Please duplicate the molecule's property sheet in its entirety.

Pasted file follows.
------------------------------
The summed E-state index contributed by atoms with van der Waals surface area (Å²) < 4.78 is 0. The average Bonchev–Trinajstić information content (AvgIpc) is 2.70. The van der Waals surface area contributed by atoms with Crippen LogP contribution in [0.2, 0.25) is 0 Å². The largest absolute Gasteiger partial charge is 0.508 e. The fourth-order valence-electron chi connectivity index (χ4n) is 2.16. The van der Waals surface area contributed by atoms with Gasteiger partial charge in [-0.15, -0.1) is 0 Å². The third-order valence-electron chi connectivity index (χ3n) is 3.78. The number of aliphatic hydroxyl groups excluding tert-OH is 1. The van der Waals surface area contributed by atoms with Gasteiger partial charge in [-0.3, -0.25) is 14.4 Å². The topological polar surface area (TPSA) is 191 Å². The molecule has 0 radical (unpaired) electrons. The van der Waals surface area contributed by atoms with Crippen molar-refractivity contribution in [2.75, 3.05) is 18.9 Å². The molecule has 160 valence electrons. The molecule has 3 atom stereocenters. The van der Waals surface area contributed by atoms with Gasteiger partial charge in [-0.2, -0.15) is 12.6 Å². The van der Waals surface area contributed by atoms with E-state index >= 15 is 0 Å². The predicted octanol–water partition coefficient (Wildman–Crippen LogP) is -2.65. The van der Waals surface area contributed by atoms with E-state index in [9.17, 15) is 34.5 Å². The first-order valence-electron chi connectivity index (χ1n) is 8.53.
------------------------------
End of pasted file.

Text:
The summed E-state index contributed by atoms with van der Waals surface area (Å²) < 4.78 is 0. The average Bonchev–Trinajstić information content (AvgIpc) is 2.70. The van der Waals surface area contributed by atoms with Crippen LogP contribution in [0.2, 0.25) is 0 Å². The largest absolute Gasteiger partial charge is 0.508 e. The fourth-order valence-electron chi connectivity index (χ4n) is 2.16. The van der Waals surface area contributed by atoms with Gasteiger partial charge in [-0.15, -0.1) is 0 Å². The third-order valence-electron chi connectivity index (χ3n) is 3.78. The number of aliphatic hydroxyl groups excluding tert-OH is 1. The van der Waals surface area contributed by atoms with Gasteiger partial charge in [-0.3, -0.25) is 14.4 Å². The topological polar surface area (TPSA) is 191 Å². The molecule has 0 radical (unpaired) electrons. The van der Waals surface area contributed by atoms with Crippen molar-refractivity contribution in [2.75, 3.05) is 18.9 Å². The molecule has 160 valence electrons. The molecule has 3 atom stereocenters. The van der Waals surface area contributed by atoms with Gasteiger partial charge in [-0.2, -0.15) is 12.6 Å². The van der Waals surface area contributed by atoms with E-state index >= 15 is 0 Å². The predicted octanol–water partition coefficient (Wildman–Crippen LogP) is -2.65. The van der Waals surface area contributed by atoms with E-state index in [9.17, 15) is 34.5 Å². The first-order valence-electron chi connectivity index (χ1n) is 8.53.